Former Outdoor Voices employees at the Houston store put up handwritten signs on the windows, addressing shoppers trying to get a piece of the closing sale.

Double implosion

Founded by Ty Haney in 2013, Outdoor Voices rode the wave of the 2010s direct-to-consumer boom, epitomized by such buzzy brands as Warby Parker and Everlane. It cultivated a loyal following with its bold aesthetic and laid-back approach to fitness. By 2018, Outdoor Voices was valued at $110 million. But an “implosion” came in 2020, according to the New York Times, when Haney was pushed out after clashing with executives, and a string of departures followed. The brand’s valuation fell to $40 million that year. 

In June 2020, Merrill joined Outdoor Voices as its board chair after her venture capital firm NaHCO3 made an investment of an undisclosed size in the company. Merrill serves as principal at the firm alongside her husband, Marc Merrill, the co-founder and former co-CEO of Riot Games.

“As someone who has tried to run a business with an eye toward profitability, I’m looking to help O.V. make that transition,” Merrill told Fortune at the time. O.V. named former Urban Outfitters president Gabrielle Conforti CEO in 2021. In June 2023, Merrill’s sleepwear business, Lunya, filed for bankruptcy. It had seven stores at one point—its website now lists only two.

O.V. kicked off another fundraising round in late 2023, and Merrill ended up putting more money in. She then fired Conforti in December 2023, according to Puck. Since then, Merrill has been “running the business,” according to Puck, and effectively serving as CEO, according to the former employees who spoke to Fortune. She brought in several Lunya executives to serve as consultants while ushering in a brand refresh.

“[Merrill] kept having meetings with us and telling us how great everything was,” one former store manager said. “So for this to happen, especially so quickly out of nowhere, it just felt like she had kind of blindsided us.”

Some employees and customers saw Merrill’s rebrand as antithetical to the brand’s founding ethos of inclusion. A former Houston-based store manager recalls a virtual meeting in early 2024 in which Merrill urged employees to cater the brand to older, wealthier customers, and suggested lowering the discounts O.V. offered to health care workers, fitness instructors, and students.

According to the former manager’s account of the same call, an employee asked Merrill if she had seen recent comments on O.V.’s Instagram—referring to comments that criticized a recent O.V. campaign over a lack of racial and size diversity. Merrill said the shoot was put together last-minute, and those were the only models they could find. Merrill also became “defensive” and pointed out she didn’t see any older women on the website, according to the former manager.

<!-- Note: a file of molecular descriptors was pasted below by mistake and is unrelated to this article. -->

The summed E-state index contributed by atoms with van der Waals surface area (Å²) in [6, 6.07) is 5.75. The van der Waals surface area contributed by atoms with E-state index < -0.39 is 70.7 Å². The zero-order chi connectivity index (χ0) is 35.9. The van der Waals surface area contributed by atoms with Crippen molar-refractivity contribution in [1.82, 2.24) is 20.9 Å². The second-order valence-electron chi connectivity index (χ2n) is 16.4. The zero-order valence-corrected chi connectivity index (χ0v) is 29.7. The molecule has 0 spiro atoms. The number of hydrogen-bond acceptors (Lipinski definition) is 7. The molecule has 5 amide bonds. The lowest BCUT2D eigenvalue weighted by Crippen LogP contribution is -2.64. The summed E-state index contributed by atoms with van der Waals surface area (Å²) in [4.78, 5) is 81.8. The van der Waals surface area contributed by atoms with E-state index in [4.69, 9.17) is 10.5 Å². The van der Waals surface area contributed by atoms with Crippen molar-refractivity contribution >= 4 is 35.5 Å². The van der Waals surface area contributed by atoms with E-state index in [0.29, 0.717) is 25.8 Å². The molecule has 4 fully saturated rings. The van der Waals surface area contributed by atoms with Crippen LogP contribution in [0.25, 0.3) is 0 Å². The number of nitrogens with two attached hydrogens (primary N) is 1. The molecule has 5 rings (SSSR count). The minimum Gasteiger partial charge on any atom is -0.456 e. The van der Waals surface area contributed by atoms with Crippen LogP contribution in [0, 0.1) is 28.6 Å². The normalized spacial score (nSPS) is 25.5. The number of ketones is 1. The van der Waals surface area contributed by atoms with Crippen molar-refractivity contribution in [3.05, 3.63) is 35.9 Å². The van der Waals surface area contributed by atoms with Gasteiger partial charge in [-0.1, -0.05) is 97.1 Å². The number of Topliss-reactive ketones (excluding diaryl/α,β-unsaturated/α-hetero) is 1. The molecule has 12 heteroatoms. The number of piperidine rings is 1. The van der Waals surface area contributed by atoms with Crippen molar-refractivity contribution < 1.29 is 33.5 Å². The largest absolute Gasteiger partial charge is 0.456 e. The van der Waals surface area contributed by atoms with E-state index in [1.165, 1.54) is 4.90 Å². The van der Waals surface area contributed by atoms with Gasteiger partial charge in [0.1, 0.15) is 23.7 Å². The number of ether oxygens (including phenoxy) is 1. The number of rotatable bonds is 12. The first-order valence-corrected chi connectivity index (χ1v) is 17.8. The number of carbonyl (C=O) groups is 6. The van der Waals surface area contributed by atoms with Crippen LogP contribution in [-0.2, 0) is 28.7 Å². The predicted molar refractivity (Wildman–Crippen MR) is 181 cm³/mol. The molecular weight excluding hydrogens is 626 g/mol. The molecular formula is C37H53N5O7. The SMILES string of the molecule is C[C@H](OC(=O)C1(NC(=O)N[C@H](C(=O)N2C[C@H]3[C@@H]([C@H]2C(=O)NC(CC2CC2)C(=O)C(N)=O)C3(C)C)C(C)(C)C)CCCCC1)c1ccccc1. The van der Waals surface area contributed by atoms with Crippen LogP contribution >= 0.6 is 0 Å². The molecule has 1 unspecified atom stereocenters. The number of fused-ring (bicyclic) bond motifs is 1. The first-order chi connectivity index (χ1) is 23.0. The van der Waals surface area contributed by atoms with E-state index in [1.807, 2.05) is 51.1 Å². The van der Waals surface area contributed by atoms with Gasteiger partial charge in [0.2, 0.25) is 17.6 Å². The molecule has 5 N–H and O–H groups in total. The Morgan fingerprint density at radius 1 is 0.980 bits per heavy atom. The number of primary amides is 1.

Blue tags, red flags

The three former employees told Fortune they saw signs in the past year that made them question O.V.’s stability as a business, including high staff turnover, late lease payments, and failed vendor payments. Two days prior to the store closure announcements, the Houston-based sales associate was told by a former contractor that Outdoor Voices was a “sinking ship.”

“I knew something was gonna happen,” one former store manager said. “I didn’t think it was going to be this year, but I had a feeling.”

Outdoor Voices plans to file for bankruptcy in the coming weeks via an Assignment for the Benefit of Creditors, several former employees told Sourcing Journal. O.V. is on the verge of joining the growing list of fallen DTC stars like SmileDirect Club, Blue Apron, and Casper. These once-booming brands, built on loyal online followings and quirky branding, have proven unable to sustain themselves on hype alone.

Even if O.V. gets back on its feet financially, former employees say it will be hard for the brand to build back the cult following it once had. Retail employees said loyal customers were quick to sweep up O.V.’s signature skorts for 75% off during the closing sales—but many promised they would never purchase from the company again.

“A lot of them are also frustrated with the company,” a former store manager said. “Yes, they were shopping with us because it was, like, $8 for a $90 jacket. But a lot of them said they would never shop with the brand again after hearing what they’ve done.”